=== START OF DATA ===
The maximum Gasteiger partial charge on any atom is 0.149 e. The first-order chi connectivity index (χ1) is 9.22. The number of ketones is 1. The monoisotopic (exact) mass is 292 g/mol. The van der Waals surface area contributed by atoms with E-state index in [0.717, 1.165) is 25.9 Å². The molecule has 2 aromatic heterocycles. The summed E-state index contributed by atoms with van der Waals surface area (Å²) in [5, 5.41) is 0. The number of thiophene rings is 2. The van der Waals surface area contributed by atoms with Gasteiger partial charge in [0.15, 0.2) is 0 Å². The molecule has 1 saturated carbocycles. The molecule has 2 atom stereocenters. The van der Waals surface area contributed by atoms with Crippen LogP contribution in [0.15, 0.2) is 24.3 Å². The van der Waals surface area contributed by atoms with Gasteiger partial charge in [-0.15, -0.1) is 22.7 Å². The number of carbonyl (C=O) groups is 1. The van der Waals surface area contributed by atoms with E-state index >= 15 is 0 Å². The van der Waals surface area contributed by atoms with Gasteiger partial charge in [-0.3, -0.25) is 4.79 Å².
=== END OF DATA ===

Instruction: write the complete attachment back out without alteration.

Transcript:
The maximum Gasteiger partial charge on any atom is 0.149 e. The first-order chi connectivity index (χ1) is 9.22. The number of ketones is 1. The monoisotopic (exact) mass is 292 g/mol. The van der Waals surface area contributed by atoms with E-state index in [0.717, 1.165) is 25.9 Å². The molecule has 2 aromatic heterocycles. The summed E-state index contributed by atoms with van der Waals surface area (Å²) in [5, 5.41) is 0. The number of thiophene rings is 2. The van der Waals surface area contributed by atoms with Gasteiger partial charge in [0.15, 0.2) is 0 Å². The molecule has 1 saturated carbocycles. The molecule has 2 atom stereocenters. The van der Waals surface area contributed by atoms with Crippen LogP contribution in [0.15, 0.2) is 24.3 Å². The van der Waals surface area contributed by atoms with Gasteiger partial charge in [-0.15, -0.1) is 22.7 Å². The number of carbonyl (C=O) groups is 1. The van der Waals surface area contributed by atoms with E-state index >= 15 is 0 Å². The van der Waals surface area contributed by atoms with Gasteiger partial charge in [-0.3, -0.25) is 4.79 Å².